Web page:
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Things I didn’t learn in ITIL school

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4902440868_5f916ccdb6_zWhile at the Pink Elephant Conference back in February, I successfully completed an ITIL intermediate class/exam and the really cool part of this is, that I’ve been able to use the knowledge gained in the course to change my company’s adoption plan and help streamline our strategy.

I was discussing this sequence of events and outcomes with colleagues. Our conversation kept circling back to the things we have to do in ITSM to help drive adoption and how many of those things that are not covered in ITIL courses. I have jotted them down here to help you in your planning, as these items can be the “sticking” points that disrupt and delay ITSM activities.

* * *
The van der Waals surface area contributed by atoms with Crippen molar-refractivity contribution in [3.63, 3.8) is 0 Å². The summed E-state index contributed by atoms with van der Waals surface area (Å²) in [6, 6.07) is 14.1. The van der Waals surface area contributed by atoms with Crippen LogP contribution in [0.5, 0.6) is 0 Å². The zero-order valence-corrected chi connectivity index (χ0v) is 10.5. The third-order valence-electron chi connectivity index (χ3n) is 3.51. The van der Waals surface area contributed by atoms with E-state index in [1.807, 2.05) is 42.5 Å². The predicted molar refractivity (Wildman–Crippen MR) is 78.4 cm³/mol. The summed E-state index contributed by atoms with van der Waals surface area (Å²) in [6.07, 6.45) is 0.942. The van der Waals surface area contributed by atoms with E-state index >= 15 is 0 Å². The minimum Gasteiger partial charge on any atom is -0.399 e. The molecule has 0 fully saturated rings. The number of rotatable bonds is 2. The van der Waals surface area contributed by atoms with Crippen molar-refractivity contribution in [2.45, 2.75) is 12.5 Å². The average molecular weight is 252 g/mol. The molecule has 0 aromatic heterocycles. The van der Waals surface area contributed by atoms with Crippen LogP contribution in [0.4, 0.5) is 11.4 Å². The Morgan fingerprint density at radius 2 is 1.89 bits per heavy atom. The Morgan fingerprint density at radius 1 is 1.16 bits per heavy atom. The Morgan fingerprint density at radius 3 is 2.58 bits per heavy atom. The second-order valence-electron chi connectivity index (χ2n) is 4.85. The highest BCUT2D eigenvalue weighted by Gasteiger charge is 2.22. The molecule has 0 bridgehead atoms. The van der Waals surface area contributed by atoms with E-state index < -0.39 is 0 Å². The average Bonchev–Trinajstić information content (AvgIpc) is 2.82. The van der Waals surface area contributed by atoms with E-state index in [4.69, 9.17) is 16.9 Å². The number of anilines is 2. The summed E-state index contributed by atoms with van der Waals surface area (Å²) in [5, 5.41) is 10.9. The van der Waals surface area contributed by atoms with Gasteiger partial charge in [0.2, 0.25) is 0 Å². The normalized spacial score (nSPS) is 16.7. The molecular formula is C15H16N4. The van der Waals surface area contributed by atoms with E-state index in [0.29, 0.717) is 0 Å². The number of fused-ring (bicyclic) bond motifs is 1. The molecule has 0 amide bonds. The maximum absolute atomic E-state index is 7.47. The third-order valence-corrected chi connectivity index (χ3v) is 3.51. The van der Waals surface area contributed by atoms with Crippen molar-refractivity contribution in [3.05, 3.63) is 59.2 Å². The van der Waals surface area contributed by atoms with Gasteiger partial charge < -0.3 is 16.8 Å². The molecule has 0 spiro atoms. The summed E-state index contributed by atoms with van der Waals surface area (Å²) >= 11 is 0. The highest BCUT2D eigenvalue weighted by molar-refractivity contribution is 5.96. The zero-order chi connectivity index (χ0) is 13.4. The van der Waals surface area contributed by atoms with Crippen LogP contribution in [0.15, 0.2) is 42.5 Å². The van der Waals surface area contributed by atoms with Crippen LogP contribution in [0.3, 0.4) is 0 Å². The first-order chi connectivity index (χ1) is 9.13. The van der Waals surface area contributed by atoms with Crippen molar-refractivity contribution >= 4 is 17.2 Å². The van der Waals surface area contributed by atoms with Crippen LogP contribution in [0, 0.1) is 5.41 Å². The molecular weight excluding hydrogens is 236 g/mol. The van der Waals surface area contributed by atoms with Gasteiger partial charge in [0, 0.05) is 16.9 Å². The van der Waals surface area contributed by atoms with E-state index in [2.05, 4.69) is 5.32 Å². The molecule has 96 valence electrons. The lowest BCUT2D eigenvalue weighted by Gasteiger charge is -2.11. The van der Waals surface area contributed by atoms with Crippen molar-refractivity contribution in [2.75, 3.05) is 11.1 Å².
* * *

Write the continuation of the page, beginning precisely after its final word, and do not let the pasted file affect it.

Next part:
Sales/Selling

In any ITSM plan you need to have a sales strategy and sales plan. You are bringing concepts and ideas that may be seen as “threats” to the way your colleagues currently conduct business. You will need to be able to convey your message to senior/executive management, line staff, mid-level management, and customers.

You will not find much in the ITIL books that explain how to sell a new idea/change to your business. You will need to master this skill on your own and you will need to spend time outside of work perfecting it.

One other point to mention is that people sometimes swap the terms “sales” and “marketing” in similar context. Personally I do not think they are the same thing. Sales plans are designed to help decision makers “buy” your ideas/concepts. Marketing plans are designed to help teams adopt decisions. Of course, there is overlap in the definitions though. I encourage you to gain insight in to how your organization views these terms and plan accordingly.